The Department for Work and Pensions (DWP) is making changes to Universal Credit for parents. Website netmums reported on it – but sadly played down just how punitive the new rules are. Moreover, it didn’t mention the real-world impacts of the new benefits shake-up.
DWP: cracking down on Universal Credit parents
As netmums reported:
The DWP is launching a new Universal Credit (UC) crackdown, and will be targeting some 700,000 parents and carers in a bid to get them back into work.
“Crackdown” is about as close to the knuckle as the netmums article got. It went on to outline the Universal Credit changes. It said:
Under the new rules, those who have babies aged 1 will now have to present themselves for a work-focused meeting every 3 months. It was previously every 6 months.
Those with children aged 2, will be required to see their work coach every month instead of every 3 months.
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From the autumn, the DWP will be rolling out the 2nd phrase of the crackdown, where parents of children aged from 3 to 12 will also be required to increase their preparation and search for work, and make themselves available for work for up to 30 hours a week.
However, it adds that ‘this will be tailored to a parent’s individual circumstances, including the availability of local childcare’.
However, at the heart of these new Universal Credit rules is a major problem.
Making parents worse off
Repeating a DWP quote, netmums said that:
the changes to the rules for out-of-work UC claimant parents ‘builds on support announced in June to boost childcare payments through Universal Credit by 47% and ensures working parents can get upfront childcare costs paid for’.
What it failed to tell readers is that many parents on Universal Credit will actually be worse off in work. As the Canary previously reported the idea that the DWP will cover childcare costs is dubious. On average, parents see a 23% shortfall in the costs they can claim back under Universal Credit. As we previously wrote, DWP secretary Mel Stride’s:
claim of the DWP ‘helping parents re-enter’ work is based on parents effectively being worse off in work.
So, overall the DWP is forcing parents to go back to work, and potentially making some of them poorer in the process. However, this is the thin end of the wedge of this classist policy.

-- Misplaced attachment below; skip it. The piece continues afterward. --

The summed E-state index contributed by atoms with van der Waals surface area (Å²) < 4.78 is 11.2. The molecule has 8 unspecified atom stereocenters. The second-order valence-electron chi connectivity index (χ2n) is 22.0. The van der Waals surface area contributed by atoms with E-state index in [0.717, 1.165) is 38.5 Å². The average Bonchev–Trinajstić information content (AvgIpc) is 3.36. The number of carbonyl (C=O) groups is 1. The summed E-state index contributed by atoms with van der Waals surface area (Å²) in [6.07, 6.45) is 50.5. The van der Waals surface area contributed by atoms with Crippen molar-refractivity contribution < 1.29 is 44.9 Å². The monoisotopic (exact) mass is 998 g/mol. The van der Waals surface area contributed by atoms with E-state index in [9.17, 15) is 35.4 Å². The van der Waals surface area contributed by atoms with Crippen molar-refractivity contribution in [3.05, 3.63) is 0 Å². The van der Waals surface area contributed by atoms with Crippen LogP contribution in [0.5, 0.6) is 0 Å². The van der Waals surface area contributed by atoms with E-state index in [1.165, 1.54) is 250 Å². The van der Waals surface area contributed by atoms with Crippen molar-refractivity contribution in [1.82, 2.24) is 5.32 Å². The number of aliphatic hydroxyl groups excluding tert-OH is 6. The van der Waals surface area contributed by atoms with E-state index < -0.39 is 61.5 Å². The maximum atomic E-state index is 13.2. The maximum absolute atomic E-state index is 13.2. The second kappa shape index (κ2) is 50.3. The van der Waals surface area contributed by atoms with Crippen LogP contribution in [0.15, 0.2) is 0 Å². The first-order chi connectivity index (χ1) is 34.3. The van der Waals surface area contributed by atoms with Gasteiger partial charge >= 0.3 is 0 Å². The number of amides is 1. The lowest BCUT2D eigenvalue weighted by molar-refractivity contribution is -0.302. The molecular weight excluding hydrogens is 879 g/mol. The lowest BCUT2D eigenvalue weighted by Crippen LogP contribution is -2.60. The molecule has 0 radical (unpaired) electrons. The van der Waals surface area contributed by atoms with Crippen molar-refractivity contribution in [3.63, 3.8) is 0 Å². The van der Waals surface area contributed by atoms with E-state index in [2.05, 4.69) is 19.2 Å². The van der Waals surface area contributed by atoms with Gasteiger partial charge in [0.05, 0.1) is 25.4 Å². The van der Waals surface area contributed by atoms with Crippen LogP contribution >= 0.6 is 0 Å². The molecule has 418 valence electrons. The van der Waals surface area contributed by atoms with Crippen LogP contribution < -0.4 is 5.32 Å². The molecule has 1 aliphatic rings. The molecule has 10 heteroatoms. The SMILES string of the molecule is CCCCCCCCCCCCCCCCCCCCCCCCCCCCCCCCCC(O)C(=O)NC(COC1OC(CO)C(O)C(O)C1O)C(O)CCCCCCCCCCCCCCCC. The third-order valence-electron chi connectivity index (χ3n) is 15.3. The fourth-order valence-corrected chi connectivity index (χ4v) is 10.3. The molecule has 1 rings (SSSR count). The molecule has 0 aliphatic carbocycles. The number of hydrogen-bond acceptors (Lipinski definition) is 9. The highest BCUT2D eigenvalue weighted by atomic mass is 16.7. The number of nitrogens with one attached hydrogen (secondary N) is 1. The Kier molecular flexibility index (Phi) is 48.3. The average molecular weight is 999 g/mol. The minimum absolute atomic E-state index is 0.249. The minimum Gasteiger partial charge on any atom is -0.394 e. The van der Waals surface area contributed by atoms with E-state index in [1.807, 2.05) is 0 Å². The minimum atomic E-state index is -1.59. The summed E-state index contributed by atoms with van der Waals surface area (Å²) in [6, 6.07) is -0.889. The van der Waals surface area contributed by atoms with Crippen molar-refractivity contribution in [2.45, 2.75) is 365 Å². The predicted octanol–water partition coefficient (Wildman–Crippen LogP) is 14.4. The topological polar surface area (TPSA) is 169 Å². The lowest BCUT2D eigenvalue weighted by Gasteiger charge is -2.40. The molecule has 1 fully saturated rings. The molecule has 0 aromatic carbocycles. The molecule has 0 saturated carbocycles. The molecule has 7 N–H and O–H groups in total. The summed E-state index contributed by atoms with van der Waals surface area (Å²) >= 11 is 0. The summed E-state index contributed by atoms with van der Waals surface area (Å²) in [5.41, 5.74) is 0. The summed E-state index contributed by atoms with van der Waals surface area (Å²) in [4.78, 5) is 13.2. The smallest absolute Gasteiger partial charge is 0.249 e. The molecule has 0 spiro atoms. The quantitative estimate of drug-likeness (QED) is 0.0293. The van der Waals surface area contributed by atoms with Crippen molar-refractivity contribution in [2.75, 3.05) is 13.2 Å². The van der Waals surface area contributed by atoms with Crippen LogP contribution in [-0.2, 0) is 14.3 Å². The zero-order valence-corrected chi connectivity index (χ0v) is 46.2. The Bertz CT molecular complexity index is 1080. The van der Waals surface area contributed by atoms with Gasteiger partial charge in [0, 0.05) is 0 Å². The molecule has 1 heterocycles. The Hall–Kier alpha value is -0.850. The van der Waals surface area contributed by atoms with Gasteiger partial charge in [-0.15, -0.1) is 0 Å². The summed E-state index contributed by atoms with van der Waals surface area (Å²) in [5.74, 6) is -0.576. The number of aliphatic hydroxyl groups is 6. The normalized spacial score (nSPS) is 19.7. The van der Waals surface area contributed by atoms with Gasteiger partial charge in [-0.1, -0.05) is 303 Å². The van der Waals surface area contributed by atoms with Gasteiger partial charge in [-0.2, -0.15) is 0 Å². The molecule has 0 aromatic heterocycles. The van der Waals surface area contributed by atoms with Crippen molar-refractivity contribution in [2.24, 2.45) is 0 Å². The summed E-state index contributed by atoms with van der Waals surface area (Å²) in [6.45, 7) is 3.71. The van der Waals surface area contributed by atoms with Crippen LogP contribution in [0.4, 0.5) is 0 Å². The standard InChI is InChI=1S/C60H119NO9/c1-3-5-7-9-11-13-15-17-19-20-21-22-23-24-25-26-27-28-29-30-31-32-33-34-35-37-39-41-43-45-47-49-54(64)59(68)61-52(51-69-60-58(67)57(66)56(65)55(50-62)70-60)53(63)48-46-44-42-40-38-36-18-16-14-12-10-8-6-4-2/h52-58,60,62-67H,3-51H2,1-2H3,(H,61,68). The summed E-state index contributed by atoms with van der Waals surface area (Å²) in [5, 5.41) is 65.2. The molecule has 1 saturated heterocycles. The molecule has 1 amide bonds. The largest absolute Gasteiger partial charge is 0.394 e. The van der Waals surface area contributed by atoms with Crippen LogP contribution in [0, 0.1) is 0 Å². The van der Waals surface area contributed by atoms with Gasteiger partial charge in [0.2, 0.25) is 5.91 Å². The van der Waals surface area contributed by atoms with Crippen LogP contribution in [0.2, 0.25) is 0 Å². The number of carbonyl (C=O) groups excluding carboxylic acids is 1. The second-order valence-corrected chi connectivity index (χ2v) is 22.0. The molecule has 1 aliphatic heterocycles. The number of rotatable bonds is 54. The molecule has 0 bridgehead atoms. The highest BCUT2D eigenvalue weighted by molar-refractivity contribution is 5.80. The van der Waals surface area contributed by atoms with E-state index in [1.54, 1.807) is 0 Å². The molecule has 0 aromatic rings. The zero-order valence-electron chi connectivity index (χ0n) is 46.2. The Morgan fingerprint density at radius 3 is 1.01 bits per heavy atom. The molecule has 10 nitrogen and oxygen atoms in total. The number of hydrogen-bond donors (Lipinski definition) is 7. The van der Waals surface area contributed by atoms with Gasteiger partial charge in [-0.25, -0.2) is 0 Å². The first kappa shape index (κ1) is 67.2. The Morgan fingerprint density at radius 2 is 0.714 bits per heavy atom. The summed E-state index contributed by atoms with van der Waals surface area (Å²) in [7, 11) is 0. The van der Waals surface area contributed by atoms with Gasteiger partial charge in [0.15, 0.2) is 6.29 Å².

Forcing parents into work
Back in the 1970s, the government paid benefits like the Family Income Supplement up until a child was 16. One adult in the family could work, and the other didn’t have to. However, in recent decades, successive governments have pushed to force parents into work when their children are younger and younger. A good example is Income Support – a benefit which Universal Credit is replacing. As a DWP document noted in 2011:
Income Support (IS) is the main income-replacement benefit for lone parents. Before November 2008, lone parents with a youngest child up to the age of 16 could claim IS as a lone parent. Since then, this threshold age has been reduced first to 12 and then 10. The age reduced to 7 on 25 October 2010.
This was part of a DWP plan to reduce the qualifying age further, to five. In other words, it forced lone parents into work by removing their money. It’s the same story with Universal Credit. To get your benefits, you now have to work – and pack your three-year-old child off to nursery, whether you want to or not. What netmums failed to mention regarding this latest policy is that the DWP will sanction parents who fail to comply. So, parents on Universal Credit will have little choice.
No choice under capitalism
‘Choice’ is the point here – not some rose-tinted nostalgia for a time when one parent was a home-maker. If you’re a middle-class family where one parent is earning enough to keep you all, then the other parent has the choice to stay at home and focus on their children and house. This choice, however, has been taken away from poorer families – for whom it previously, albeit precariously, existed.
Moreover, the type of work poorer parents will end up in is likely to be low-skilled, with unsociable hours – placing a further detriment on family life. “Time poverty” is something that’s rarely discussed, but it’s very real. As the BBC wrote in 2022:
Research suggests that primary caregivers of many kinds – particularly low-income mothers without access to the support structures available to higher earners – are particularly prone to time pressure, and the chronically time poor often find themselves trapped in a cycle of social and economic poverty.
This is a capitalist sleight-of-hand: forcing all parents to work ensures more tax revenue comes in; forcing parents to use childcare creates jobs in that industry, and creating jobs in that industry ensures more tax revenue comes in. Ultimately, though, this is a loss for parents, and more importantly children – for whom the cycle will likely repeat itself again.
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